The male will tend to have an open mouth (the lion, not the lover), although the reasons for this are disputed. His primary function is the guarding of the structure itself in its solid materialism, and thus also other material aspects of the structure such as its solidity and general prosperity.

The female Lioness:

Just as the male lion is representative of the masculine attributes of yang, so the female is representative of the feminine power of yin. She is seen in the company of a cub, often held still under a protective paw, mirroring the male with his embroidered ball. This symbolizes her guardianship over those inside the building while the male guards the building itself. She is the power of life γŠ—οΈ

As the male lion tends to have an open mouth, the female is often depicted with her mouth closed. She is no less formidable than her male counterpart in representing her guardianship. Indeed, it is difficult to imagine a more formidable creature than a lioness protecting her cubs!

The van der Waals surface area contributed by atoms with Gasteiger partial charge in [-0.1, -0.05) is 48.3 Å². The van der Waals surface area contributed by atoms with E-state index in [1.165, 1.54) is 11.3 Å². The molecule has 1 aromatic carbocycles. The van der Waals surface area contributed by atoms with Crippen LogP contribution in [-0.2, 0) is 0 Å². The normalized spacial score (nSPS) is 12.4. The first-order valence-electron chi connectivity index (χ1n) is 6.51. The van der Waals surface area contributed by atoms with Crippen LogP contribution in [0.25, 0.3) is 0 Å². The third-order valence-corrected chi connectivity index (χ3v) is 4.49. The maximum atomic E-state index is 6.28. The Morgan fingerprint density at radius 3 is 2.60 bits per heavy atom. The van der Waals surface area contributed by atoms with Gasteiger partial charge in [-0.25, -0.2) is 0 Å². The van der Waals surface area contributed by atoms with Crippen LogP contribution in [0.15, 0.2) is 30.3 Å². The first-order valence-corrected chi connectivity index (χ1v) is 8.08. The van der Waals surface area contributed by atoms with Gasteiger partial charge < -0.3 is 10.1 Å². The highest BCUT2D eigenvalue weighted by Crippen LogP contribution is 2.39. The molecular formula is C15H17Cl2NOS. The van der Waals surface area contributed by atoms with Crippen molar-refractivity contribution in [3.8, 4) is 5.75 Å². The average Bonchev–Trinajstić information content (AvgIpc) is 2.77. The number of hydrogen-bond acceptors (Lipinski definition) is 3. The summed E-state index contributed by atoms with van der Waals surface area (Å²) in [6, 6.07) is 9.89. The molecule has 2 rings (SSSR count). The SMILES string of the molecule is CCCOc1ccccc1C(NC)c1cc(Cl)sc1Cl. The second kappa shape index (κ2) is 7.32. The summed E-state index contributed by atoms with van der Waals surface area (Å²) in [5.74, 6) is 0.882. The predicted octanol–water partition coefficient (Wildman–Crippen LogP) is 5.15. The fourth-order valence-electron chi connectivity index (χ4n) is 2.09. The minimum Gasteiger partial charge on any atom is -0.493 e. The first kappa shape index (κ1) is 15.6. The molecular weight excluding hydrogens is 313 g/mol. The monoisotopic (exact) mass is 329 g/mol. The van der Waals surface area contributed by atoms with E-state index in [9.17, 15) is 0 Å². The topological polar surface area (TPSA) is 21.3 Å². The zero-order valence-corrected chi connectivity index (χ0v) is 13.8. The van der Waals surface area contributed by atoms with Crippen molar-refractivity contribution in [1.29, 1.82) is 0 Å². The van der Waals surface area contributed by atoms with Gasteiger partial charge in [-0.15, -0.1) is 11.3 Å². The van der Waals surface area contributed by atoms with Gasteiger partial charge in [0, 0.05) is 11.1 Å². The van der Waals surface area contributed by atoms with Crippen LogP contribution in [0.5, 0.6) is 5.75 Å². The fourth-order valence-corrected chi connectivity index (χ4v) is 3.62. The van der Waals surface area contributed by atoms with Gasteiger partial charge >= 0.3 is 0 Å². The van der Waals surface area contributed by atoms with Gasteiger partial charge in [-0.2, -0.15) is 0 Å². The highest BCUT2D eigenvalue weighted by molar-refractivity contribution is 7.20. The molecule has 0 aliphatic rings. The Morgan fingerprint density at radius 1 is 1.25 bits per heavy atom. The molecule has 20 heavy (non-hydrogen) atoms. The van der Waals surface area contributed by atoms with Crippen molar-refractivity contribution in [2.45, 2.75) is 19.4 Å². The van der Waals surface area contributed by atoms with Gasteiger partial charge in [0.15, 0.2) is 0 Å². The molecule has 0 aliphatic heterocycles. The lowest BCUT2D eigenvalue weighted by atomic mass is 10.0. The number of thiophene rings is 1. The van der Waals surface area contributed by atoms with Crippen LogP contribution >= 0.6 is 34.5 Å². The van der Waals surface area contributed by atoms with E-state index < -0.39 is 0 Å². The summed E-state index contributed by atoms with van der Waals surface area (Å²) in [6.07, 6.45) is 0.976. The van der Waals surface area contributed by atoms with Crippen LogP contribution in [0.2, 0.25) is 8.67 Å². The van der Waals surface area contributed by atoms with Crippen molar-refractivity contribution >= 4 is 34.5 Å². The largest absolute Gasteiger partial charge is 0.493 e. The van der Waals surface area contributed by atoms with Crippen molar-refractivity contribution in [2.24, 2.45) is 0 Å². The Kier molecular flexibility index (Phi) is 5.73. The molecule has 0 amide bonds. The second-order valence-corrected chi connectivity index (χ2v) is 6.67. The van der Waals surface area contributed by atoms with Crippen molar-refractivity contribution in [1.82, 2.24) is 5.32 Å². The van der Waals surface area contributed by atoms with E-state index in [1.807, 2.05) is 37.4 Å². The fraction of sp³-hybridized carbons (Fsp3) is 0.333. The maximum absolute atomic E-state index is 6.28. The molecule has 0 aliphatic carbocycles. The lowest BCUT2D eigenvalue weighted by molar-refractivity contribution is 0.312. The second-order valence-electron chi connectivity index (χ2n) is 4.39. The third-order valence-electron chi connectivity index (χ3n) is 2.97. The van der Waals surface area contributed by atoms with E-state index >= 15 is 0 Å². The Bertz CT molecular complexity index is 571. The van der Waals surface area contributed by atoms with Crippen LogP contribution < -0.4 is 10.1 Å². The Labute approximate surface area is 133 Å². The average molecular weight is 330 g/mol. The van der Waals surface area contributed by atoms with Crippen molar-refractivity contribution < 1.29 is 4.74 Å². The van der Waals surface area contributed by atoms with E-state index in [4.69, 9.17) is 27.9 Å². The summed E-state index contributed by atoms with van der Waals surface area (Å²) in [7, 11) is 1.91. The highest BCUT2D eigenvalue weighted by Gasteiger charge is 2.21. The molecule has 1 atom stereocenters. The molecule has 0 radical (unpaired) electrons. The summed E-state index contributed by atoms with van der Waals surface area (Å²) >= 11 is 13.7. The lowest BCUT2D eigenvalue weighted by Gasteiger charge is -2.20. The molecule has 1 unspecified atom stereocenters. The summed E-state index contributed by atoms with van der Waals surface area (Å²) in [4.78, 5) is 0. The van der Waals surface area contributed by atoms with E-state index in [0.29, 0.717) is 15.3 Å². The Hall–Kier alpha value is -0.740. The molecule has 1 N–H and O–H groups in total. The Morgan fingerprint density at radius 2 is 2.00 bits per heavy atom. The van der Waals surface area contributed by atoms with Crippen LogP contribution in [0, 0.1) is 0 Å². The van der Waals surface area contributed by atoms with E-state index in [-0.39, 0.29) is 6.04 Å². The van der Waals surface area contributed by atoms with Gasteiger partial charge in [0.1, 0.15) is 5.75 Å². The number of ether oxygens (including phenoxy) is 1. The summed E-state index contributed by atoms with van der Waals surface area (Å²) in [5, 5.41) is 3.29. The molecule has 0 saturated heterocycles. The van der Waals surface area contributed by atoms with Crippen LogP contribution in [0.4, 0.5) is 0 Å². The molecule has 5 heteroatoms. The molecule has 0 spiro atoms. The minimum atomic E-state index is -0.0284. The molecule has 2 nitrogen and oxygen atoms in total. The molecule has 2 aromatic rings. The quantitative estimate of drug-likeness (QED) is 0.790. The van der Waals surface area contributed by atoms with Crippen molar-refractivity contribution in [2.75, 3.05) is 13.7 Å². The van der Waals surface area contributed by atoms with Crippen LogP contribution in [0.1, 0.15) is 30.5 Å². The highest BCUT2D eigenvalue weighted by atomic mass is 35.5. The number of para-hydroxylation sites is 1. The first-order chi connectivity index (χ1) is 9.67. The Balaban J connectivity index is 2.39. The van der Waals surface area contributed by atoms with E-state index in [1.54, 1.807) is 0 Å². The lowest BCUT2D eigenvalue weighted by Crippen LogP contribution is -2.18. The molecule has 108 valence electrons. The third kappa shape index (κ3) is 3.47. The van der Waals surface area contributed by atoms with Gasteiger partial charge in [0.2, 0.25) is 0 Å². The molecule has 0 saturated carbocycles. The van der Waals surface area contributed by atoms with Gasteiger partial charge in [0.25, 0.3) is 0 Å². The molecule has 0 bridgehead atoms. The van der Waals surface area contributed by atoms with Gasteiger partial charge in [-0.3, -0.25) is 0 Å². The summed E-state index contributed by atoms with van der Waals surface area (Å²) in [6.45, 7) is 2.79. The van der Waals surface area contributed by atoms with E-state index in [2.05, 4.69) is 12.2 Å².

Both lions may have a bead in their mouths πŸ’ŽTraditionally, they were carved in such a way that they could move freely in the sculpture's mouth, but they were too large to escape through the teeth. The two lions together should be located in strict accordance with the practice and theory of "fengshui". When facing the lions from the outside, the male should be on the right, the female on the left, both looking outward into the world beyond their guard.

Cultural meanings: